inadvertently not removed in the final rule implementing Amendment 37 
to the FMP (78 FR 27084, May 9, 2013). The removal of this sentence 
will clarify the criteria used to trigger recreational AMs as written 
in the Federal regulations; however, it is not expected to have any 
effect on current management practices. This is because NMFS has 
managed gray triggerfish in accordance with the preferred alternatives 
specified in Amendment 37 since its implementation. Therefore, this is 
an administrative change only and is not expected to have any direct 
economic effects on small entities. As such, this component of the 
final rule is outside the scope of the RFA.
    Section 212 of the Small Business Regulatory Enforcement Fairness 
Act of 1996 states that, for each rule or group of related rules for 
which an agency is required to prepare a FRFA, the agency shall publish 
one or more guides to assist small entities in complying with the rule, 
and shall designate such publications as `small entity compliance 
guides.' The agency shall explain the actions a small entity is 
required to take to comply with a rule or group of rules. As part of 
this rulemaking process, NMFS prepared a fishery bulletin, which also 
serves as a small entity compliance guide. The fishery bulletin will be 
sent to all interested parties.

[[Page 75436]]

List of Subjects in 50 CFR Part 622

    Commercial, Fisheries, Fishing, Greater amberjack, Gulf, 
Recreational, Reef fish.

    Dated: November 25, 2015.
Eileen Sobeck,
Assistant Administrator for Fisheries, National Marine Fisheries 
Service.

    For the reasons set out in the preamble, 50 CFR part 622 is amended 
as follows:

PART 622--FISHERIES OF THE CARIBBEAN, GULF OF MEXICO, AND SOUTH 
ATLANTIC

0
1. The authority citation for part 622 continues to read as follows:

    Authority:  16 U.S.C. 1801 et seq.


0
2. In Sec.  622.37, revise paragraph (c)(4) to read as follows:


Sec.  622.37  Size limits.

* * * * *
    (c) * * *
    (4) Greater amberjack--34 inches (86.4 cm), fork length, for a fish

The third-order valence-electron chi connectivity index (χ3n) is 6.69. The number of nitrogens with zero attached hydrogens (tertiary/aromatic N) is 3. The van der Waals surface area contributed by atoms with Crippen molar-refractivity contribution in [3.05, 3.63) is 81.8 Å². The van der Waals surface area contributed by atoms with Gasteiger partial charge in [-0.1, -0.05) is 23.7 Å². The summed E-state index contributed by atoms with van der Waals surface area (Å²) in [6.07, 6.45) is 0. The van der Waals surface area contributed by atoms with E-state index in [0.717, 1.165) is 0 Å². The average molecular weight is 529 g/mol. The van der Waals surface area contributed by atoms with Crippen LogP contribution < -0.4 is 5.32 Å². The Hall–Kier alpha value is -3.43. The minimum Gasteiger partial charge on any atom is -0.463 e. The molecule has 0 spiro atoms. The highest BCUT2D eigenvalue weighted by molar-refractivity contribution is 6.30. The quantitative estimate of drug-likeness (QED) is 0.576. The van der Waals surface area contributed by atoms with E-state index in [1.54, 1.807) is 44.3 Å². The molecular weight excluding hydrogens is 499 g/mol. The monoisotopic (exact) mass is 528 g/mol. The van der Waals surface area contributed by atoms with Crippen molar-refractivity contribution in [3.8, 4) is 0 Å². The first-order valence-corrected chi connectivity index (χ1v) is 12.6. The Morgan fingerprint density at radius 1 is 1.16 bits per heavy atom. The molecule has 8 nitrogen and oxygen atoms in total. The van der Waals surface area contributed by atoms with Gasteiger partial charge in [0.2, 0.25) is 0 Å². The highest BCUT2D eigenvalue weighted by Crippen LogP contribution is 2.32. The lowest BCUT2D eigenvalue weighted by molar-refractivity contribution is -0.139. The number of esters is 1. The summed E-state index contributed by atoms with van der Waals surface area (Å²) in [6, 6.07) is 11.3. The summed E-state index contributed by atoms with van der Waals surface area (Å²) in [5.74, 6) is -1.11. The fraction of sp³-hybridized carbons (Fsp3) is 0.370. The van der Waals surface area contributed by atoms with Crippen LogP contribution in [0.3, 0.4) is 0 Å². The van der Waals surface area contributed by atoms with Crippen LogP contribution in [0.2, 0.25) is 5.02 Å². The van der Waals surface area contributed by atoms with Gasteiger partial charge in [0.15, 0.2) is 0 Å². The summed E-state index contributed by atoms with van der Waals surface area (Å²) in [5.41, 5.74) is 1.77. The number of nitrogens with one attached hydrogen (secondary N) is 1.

taken by a person subject to the bag limit specified in Sec.  
622.38(b)(1) and 36 inches (91.4 cm), fork length, for a fish taken by 
a person not subject to the bag limit.
* * * * *


0
3. In Sec.  622.39, revise paragraphs (a)(1)(v) and (a)(2)(ii) to read 
as follows:


Sec.  622.39  Quotas.

* * * * *
    (a) * * *
    (1) * * *
    (v) Greater amberjack--394,740 lb (179,051 kg), round weight.
* * * * *
    (2) * * *
    (ii) Recreational quota for greater amberjack. The recreational 
quota for greater amberjack is 1,092,372 lb (495,492 kg), round weight.
* * * * *


0
4. In Sec.  622.41, revise paragraphs (a)(1)(iii), (a)(2)(iii), and 
(b)(2)(iii) to read as follows:


Sec.  622.41  Annual catch limits (ACLs), annual catch targets (ACTs), 
and accountability measures (AMs).

    (a) * * *
    (1) * * *
    (iii) The commercial ACL for greater amberjack is 464,400 lb 
(210,648 kg), round weight.
    (2) * * *
    (iii) The recreational ACL for greater amberjack is 1,255,600 lb 
(569,531 kg), round weight.
    (b) * * *
    (2) * * *
    (iii) The recreational ACL for gray triggerfish is 241,200 lb 
(109,406 kg), round weight. The recreational ACT for gray triggerfish 
is 217,100 lb (98,475 kg), round weight.
* * * * *


0
5. In Sec.  622.43, revise paragraph (a) to read as follows:


Sec.  622.43  Commercial trip limits.

* * * * *
    (a) Gulf greater amberjack. Until the quota specified in Sec.  
622.39(a)(1)(v) is reached, 1,500 lb (680 kg), gutted weight; 1,560 lb 
(708 kg), round weight. See Sec.  622.39(b) for the limitations 
regarding greater amberjack after the quota is reached.
* * * * *
[FR Doc. 2015-30543 Filed 12-1-15; 8:45 am]
 BILLING CODE 3510-22-P